Cape May is such a legendary and productive hotspot that you can find doorstop-sized books written about birds and birding on this tiny peninsula. It’s a place where anything can happen, and birders (like Jersey beachgoers) should be ready for the weird, rare, and unexpected.

    Most of the action occurs west of the town, at a trio of sites: Higbee Beach WMA, Cape May Point State Park, and South Cape May Meadows, a Conservancy preserve. Another great site is Rea Farms, but to bird here you’ll need to purchase a pass from the Cape May Bird Observatory (CMBO) office. Before you go, check the Cape May Bird Observatory calendar for events guided walks, and their blog for birding and nature.

  5. NYC’s Central Park, New York

    European Starlings aren’t native to the U.S. ⎯ Shakespeare enthusiasts released 100 birds in Central Park in the early 1890s, in the hope of populating North American with all the birds The Bard ever mentioned. Photo: © John St John / Flickr

    Claim to fame: A hotspot in an urban jungle

    When to go: March, April, May

    What you’ll see: Classic migrants in an unexpected setting

    Best for: City-bound naturalists and beginning birders

    Just trust me on this one. The heart of Manhattan is not obvious birding territory, but that’s exactly why you should bird here. Migrants flying high above New York look down and see one lone, dark patch of green amidst a veritable sea of lights and concrete — and they aim straight for it. (If you’re skeptical, check out “The Central Park Effect,” a documentary about Central Park birds and birders.)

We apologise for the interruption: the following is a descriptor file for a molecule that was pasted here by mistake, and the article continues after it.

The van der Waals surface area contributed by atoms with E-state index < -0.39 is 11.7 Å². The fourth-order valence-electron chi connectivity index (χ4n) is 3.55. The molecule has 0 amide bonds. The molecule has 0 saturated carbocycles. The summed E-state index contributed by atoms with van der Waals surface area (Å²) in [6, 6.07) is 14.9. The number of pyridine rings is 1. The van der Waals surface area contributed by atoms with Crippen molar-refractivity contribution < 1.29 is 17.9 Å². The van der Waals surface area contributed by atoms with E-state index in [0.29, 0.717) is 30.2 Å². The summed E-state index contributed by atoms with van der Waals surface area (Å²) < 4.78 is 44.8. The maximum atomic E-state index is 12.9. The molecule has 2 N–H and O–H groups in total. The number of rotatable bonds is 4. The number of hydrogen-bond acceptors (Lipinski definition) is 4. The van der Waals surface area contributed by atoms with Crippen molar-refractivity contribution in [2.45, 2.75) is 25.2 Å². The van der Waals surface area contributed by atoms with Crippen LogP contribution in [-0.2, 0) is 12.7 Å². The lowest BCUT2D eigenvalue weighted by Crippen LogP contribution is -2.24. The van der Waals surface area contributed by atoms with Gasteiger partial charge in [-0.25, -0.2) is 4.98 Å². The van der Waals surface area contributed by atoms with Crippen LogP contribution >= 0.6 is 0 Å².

You have a chance of seeing nearly all of the park’s 250 recorded species in the Ramble, a 36-acre wooded area with a maze of paths in the center of the park. Despite its rather seedy history, the Ramble’s woods make it prime territory for migrants. Next, scan the skies and lake at Belvedere Castle before swinging south to the Maintenance Meadow, the local birding nickname for the green space just southwest of the intersection of East Drive and the 79th Street traverse.

  6. Point Reyes National Seashore, California

    An adult Western Gull and two Heermann’s Gull at Point Reyes. Photo © Byron Chin/Flickr

    Claim to fame: 50 percent of all North American birds

    When to go: March, April, May

    What you’ll see: Tons of Pacific flyway species

    Best for: Generalist birders

    Roughly an hour north of San Francisco lies one of the best birding hotspots on the Pacific coast —Point Reyes National Seashore. With more than 70,000 acres of estuaries, coastal prairie, scrub, and forest, this hotspot has a wealth of different habitats to attract everything from shorebirds to warblers. Plus, the seashore’s peninsula projects 10 miles out to sea, drawing in open-ocean migrants and vagrants.